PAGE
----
Speaking of batteries, I can't help but think that current battery technology is an incredibly weight-inefficient way to store energy, in the way a rocket is a fundamentally weight-inefficient vehicle.
    A rocket must carry its own, heavy stores of fuel and oxidizer. Likewise, an electrical battery is based on redox reactions, and contains both its "fuel" and "oxidizer". Furthermore, a battery — unlike a rocket — generally doesn't discard its "waste" product — e.g. lithium compounds — into the environment, and thus doesn't get any lighter as its energy-releasing chemical reaction progresses.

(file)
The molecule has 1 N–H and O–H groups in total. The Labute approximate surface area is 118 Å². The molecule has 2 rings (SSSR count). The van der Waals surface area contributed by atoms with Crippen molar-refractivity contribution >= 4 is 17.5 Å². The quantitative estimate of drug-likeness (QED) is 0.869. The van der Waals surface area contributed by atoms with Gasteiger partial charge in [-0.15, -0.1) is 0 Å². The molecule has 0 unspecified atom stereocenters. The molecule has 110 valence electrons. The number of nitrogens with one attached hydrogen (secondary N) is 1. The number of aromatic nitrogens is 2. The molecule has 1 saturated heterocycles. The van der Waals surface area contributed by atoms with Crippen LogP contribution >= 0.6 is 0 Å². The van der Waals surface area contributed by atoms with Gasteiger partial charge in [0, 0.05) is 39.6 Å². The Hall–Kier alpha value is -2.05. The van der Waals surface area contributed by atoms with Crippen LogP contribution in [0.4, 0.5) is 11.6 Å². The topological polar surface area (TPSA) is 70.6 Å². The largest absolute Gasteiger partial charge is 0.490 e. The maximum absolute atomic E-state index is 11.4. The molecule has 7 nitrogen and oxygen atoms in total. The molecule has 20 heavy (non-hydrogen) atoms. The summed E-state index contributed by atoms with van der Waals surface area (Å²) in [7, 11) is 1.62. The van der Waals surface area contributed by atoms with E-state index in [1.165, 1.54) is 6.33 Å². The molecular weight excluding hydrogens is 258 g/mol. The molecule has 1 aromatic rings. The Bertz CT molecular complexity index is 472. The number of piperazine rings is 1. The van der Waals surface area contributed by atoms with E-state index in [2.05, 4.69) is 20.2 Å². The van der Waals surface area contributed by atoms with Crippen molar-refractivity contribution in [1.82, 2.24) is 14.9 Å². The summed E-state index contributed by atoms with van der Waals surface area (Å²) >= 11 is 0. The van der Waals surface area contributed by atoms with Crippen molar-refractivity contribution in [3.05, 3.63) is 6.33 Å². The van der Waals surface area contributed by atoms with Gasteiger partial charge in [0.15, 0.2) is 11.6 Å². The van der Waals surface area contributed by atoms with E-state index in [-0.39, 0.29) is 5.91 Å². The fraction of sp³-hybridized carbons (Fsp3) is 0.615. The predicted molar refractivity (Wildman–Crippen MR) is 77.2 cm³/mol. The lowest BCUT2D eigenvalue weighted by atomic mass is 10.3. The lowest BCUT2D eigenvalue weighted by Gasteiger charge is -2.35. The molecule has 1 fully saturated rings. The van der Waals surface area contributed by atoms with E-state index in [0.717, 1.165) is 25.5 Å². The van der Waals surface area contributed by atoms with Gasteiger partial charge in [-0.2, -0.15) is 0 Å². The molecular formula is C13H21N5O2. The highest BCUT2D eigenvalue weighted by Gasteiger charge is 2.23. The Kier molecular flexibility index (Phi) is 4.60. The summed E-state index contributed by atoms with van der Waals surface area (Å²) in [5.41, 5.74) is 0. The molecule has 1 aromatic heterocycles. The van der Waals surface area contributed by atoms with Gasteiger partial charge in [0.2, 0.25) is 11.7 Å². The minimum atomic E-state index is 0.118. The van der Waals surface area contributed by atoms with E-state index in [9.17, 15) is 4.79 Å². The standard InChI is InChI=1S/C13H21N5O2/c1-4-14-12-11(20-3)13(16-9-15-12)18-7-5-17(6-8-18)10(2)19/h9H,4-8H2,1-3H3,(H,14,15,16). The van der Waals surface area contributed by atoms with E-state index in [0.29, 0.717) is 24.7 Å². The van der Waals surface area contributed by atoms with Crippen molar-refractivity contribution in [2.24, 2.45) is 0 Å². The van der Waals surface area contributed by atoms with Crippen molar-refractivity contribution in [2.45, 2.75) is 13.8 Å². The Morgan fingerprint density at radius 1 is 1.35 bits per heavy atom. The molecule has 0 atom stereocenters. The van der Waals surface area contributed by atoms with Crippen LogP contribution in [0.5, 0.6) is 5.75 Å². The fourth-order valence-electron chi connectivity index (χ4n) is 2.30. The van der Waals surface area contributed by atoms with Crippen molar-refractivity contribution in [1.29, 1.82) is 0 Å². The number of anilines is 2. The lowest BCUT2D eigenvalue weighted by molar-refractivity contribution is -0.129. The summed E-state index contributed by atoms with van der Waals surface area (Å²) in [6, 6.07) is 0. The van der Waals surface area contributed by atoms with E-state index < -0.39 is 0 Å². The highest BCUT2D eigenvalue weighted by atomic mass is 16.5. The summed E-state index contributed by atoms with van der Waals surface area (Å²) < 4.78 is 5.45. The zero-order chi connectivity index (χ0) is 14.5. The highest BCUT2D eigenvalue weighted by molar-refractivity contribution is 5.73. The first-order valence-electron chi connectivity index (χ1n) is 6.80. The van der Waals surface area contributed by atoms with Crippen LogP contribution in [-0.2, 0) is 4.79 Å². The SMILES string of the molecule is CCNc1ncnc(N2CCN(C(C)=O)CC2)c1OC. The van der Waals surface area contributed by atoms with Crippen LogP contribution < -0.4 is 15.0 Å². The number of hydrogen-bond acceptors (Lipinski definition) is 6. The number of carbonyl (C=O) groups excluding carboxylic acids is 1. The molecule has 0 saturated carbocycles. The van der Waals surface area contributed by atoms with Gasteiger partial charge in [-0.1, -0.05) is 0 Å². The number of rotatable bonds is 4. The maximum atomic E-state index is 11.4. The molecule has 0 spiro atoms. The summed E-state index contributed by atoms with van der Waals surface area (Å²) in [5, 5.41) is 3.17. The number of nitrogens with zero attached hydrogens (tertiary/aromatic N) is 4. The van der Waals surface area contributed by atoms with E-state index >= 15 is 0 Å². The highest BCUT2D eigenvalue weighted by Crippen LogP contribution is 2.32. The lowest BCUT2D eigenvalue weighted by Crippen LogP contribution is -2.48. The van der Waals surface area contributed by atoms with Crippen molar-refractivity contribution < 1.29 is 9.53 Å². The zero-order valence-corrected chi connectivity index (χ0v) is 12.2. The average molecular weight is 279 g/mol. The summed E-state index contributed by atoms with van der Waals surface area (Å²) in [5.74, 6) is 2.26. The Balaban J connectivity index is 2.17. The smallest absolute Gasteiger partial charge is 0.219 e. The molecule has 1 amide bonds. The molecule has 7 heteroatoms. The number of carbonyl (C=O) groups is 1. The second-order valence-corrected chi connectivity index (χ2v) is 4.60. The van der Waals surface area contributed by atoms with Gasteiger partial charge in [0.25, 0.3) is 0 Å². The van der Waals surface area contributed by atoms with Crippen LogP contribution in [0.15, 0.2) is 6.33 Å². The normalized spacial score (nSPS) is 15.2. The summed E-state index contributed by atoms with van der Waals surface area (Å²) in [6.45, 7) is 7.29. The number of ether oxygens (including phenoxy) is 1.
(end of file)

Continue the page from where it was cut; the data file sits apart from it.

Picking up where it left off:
Batteries that use atmospheric air as the oxidizer, and "batteries" — or rather, fuel cells — that unload waste products (e.g. dihydrogen monoxide ;-) into the atmosphere would be more advantageous from an energy/weight point of view, but their practical deployment is still very far in the future.

    With EVs, battery technology is thus a key competitive factor. The use of standard 18650-type Li-ion elements in the Tesla Roadster's battery pack was a great idea, but the EV market is moving on. Thus, what kind of battery pack will Tesla use for the Model S ?

    In digital imaging, the improvements of CMOS image sensor photosites — sensitivity, noise, back illumination, process technology etc. — are essentially driven by the mobile phone market, not by the digital camera market.

    A typical mobile phone's camera's CMOS sensor would be 6mm in diagonal; advanced digital cameras' CMOS sensors have diagonals typically ranging from 28 to 43mm.